Progress in Botany

Volume 70 of the series Progress in Botany pp 171-194

Resolving the Dryland Decomposition Conundrum: Some New Perspectives on Potential Drivers

  • Heather L. ThroopAffiliated withDepartment of Biology, New Mexico State University Email author 
  • , Steven R. ArcherAffiliated withSchool of Natural Resources, University of Arizona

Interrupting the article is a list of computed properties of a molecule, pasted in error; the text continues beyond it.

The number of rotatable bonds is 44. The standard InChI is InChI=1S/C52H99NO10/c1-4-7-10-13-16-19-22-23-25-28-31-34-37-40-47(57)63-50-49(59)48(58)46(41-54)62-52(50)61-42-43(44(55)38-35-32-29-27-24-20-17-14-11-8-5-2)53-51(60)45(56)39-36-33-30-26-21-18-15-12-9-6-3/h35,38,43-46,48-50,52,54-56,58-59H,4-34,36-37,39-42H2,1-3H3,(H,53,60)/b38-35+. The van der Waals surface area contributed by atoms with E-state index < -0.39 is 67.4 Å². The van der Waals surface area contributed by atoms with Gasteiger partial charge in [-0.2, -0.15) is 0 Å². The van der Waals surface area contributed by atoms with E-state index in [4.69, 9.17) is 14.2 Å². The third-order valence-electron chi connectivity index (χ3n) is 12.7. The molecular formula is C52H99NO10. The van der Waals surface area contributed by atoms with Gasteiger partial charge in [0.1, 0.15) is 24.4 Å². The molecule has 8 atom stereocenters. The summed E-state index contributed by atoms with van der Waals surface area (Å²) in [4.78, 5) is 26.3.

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Decomposition of organic matter is a crucial component of biogeochemical cycles that strongly controls nutrient availability, productivity, and community composition. The factors controlling decomposition of litter in arid and semi-arid systems remain poorly understood, with an unresolved disconnect between measured and modeled decay rates. In contrast, decay rates in mesic systems are generally quite successfully predicted by models driven by climatic variables. Here, we explore the reasons for this disconnect by reviewing literature on the biotic and abiotic controls over dryland decomposition. Recent research on decomposition in drylands suggests that several key drivers of dryland decomposition have been historically overlooked and not included in models. In particular, UV photodegradation and soil transport processes, both a function of vegetation structure, may strongly influence dryland decomposition dynamics. We propose an expanded framework for studying dryland decay that explicitly addresses vegetation structure and its influence on decomposition. Spatial heterogeneity of vegetation in dryland systems necessitates considering how the spatial and temporal context of vegetation influences soil transport patterns and UV photodegradation, both of which may in turn affect abiotic and biotic decomposition processes.